Wednesday, May 29, 2013

Erica Rivera Interviews Winston Yellen of Night Beds

Night Beds Q&A

Night Beds is a quiet up-and-comer, but one worth staying awake for. Twenty-three-year-old Winston Yellen is at the helm with an impeccable voice and raw song-writing style. Tinged with the tumbleweed roughness of Ray LaMontagne yet instrumentally evocative of an acoustic Ryan Adams, this Colorado Springs-bred crooner released three EPs prior to retreating to a cabin once owned by Johnny Cash. There, Yellen composed the songs that landed on the band’s first full-length, “Country Sleep.” Since the album’s release on Dead Oceans in February, Yellen has appeared on “Late Night With Jimmy Fallon” and NPR’s “Tiny Desk.”

We spoke to Yellen about the therapeutic effect of music, summoning Cash’s spirit, and who he’d have liked to share the stage with.

Q: Where did the name “Night Beds” come from?

A: Without being too heady, “Night Beds” is just a moniker I came up with. It was two words that evoked images for me of things that I like. They made sense together.

Q: And how did you decide on “Country Sleep” for the album title?

A:  “Country Sleep” is also two words that have a lot of importance to me. I saw the movie “The Science of Sleep” and I kind of liked the idea of that sedated, dreamlike state. It has that backwoods, underbelly vibe that resonates with me. I’ve spent a lot of time in dive bars and I lived in my car for a while, so I’m familiar with the desolation of the country.

Q: In an interview with the Fuel/Friends blog, you said “Every song I’ve tracked, I’ve wept.” Given what an emotionally wrought album this was, how do the songs translate to live performance?

A: That was taken slightly out of context. What I meant was that each song left an impression of an emotion on me, like if you were to press your hand on a mattress. It had that effect of pain on my heart, but I wasn’t mopping tears off the floor. Live, it’s unhinged as far as energy goes. I’m always toeing the line of intimacy with people. It depends on the room and if they’re willing to go there. A lot of variables come into play when it’s live. It’s freaky and fun.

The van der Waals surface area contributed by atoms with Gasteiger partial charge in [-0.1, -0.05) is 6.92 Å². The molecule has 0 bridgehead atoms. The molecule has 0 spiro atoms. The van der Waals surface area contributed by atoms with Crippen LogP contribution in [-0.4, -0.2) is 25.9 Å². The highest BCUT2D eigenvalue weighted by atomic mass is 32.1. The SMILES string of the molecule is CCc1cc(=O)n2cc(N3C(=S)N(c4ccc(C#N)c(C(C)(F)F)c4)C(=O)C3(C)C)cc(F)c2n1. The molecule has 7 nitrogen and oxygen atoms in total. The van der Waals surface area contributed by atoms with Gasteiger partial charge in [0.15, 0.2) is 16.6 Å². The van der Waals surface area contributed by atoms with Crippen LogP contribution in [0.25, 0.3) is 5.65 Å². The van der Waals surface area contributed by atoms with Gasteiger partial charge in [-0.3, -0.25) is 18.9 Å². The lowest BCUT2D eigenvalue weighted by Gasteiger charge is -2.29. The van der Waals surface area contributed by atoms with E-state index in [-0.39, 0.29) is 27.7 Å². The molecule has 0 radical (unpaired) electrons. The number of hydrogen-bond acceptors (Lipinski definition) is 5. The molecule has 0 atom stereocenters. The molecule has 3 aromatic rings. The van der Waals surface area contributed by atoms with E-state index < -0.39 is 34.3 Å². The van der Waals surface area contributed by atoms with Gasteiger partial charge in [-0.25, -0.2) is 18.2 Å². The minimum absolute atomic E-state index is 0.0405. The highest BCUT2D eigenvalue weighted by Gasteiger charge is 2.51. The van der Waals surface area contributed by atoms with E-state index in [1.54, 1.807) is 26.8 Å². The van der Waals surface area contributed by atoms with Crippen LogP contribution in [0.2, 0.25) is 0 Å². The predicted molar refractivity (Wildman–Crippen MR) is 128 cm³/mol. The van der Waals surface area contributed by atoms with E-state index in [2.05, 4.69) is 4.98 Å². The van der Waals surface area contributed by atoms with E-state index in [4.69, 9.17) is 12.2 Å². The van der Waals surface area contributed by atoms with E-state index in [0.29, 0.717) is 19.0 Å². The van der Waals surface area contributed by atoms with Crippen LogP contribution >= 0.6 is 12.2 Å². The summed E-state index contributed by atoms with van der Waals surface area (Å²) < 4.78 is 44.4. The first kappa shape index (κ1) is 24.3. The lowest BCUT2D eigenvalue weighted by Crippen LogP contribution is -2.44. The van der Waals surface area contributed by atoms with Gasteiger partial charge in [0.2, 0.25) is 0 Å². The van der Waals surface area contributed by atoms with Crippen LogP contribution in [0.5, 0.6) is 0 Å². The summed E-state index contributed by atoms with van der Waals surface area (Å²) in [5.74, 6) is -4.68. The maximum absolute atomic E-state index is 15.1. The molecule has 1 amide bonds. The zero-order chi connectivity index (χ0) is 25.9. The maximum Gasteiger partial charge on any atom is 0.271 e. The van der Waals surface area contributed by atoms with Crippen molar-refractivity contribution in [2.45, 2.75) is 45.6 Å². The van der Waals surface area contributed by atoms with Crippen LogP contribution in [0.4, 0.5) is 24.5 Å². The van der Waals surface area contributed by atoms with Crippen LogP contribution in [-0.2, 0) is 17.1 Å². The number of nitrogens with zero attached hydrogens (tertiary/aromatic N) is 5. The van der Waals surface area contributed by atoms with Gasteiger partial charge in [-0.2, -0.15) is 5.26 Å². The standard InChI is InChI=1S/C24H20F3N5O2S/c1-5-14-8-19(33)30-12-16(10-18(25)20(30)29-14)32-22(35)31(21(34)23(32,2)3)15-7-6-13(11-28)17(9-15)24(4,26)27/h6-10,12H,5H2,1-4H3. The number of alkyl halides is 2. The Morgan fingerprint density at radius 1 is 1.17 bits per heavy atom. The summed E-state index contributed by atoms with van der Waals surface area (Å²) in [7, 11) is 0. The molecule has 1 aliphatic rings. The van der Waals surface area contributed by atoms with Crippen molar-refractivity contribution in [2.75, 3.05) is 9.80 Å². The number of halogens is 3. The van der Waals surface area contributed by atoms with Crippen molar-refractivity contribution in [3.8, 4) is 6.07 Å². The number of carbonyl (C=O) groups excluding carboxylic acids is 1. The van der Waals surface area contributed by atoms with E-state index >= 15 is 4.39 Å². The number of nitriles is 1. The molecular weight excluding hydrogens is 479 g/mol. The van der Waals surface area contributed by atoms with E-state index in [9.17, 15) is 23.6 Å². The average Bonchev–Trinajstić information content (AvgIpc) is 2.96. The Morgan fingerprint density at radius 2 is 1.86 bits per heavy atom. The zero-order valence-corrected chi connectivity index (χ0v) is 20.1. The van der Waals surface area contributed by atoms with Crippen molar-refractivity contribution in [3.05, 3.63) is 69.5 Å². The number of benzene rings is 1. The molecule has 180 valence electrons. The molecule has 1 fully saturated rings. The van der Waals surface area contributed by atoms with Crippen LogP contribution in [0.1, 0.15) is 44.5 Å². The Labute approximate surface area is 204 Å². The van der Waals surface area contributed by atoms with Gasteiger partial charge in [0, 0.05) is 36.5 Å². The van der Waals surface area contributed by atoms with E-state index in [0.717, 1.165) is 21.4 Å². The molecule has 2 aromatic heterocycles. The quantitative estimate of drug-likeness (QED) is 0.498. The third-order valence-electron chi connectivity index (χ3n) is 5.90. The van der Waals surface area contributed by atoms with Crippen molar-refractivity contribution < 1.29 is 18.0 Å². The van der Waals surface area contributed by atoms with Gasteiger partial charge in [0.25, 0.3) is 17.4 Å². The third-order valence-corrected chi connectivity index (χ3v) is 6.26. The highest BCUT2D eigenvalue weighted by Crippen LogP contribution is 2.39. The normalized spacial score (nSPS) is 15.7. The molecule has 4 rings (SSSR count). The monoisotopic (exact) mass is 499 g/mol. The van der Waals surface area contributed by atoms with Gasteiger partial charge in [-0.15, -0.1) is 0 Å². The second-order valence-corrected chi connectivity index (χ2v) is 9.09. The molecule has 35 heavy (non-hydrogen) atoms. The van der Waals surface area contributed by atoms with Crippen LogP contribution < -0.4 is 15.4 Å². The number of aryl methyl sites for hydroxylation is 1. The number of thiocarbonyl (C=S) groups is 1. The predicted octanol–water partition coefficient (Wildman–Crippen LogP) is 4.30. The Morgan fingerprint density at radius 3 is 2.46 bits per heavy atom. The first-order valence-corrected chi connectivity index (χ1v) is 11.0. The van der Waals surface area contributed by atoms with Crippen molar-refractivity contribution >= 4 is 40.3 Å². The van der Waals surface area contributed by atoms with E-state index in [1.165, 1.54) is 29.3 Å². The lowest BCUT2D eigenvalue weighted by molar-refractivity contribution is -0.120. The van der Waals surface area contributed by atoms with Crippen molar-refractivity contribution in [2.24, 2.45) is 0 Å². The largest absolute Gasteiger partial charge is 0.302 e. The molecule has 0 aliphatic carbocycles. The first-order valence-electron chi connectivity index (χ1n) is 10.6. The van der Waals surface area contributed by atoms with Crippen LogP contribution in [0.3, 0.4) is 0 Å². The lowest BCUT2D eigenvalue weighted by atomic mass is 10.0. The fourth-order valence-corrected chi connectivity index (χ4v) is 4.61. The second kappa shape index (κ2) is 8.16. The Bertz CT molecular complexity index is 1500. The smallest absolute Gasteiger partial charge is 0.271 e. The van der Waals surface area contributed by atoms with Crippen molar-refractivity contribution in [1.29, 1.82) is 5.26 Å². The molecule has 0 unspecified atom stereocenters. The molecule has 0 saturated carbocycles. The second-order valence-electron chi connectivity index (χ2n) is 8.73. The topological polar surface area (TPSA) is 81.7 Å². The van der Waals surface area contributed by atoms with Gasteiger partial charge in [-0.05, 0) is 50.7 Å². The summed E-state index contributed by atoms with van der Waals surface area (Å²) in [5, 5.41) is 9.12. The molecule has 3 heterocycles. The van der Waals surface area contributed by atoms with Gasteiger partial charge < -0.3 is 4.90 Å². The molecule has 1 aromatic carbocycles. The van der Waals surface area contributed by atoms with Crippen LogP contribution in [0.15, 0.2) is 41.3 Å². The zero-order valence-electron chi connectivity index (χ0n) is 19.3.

Q: You’ve compared music to therapy in the past. What kind of issues did you work through in the writing of this album?

A: Everybody has issues, all the time. I guess for me it was that I hit the wall. Everything I went through is on the record. It has cathartic value. That’s why people do art—to be aware of, and deal with, their demons.

Q: Do you think your next album will be this personal? Or are you interested in writing songs from a fictional place as well?

A: The personal aspect is always going to be in there because it’s my art. Some of what I wrote on “Country Sleep” isn’t exactly true, but I wrote it. I like to keep the line blurry.

Q: On the track “Even If We Try,” there’s a line that goes, “Come on Johnny please, won't you speak to me?” Were you referring to Johnny Cash?

A: Yes, that was a nod to Cash.

Q: Did you bust out the Ouija board or hold a séance to try to communicate with his spirit while you were living in his cabin?

A: To some degree, music is a form of that type of communication. You can become transfixed. It’s meditative. Making music there did feel like a séance, but not in a chintzy Ouija board way.

Q: The video for “Even If We Try” is somewhat ambiguous—yet very uncomfortable to watch. What was the concept behind it?

A: I was trying to portray someone who is displaced and I used images that I would empathize with. I wanted to show a guy at a party who’s having a hard time. Then I wanted to show him at his home, to see how people change behind closed doors. It’s brutality seen in a beautiful way.

Q: If you could share the stage with any musician, living or dead, who would it be?

A: Living? That’s tough. You got me on that one. I’m going to go with Jo Stafford.

Originally published on in May 2013.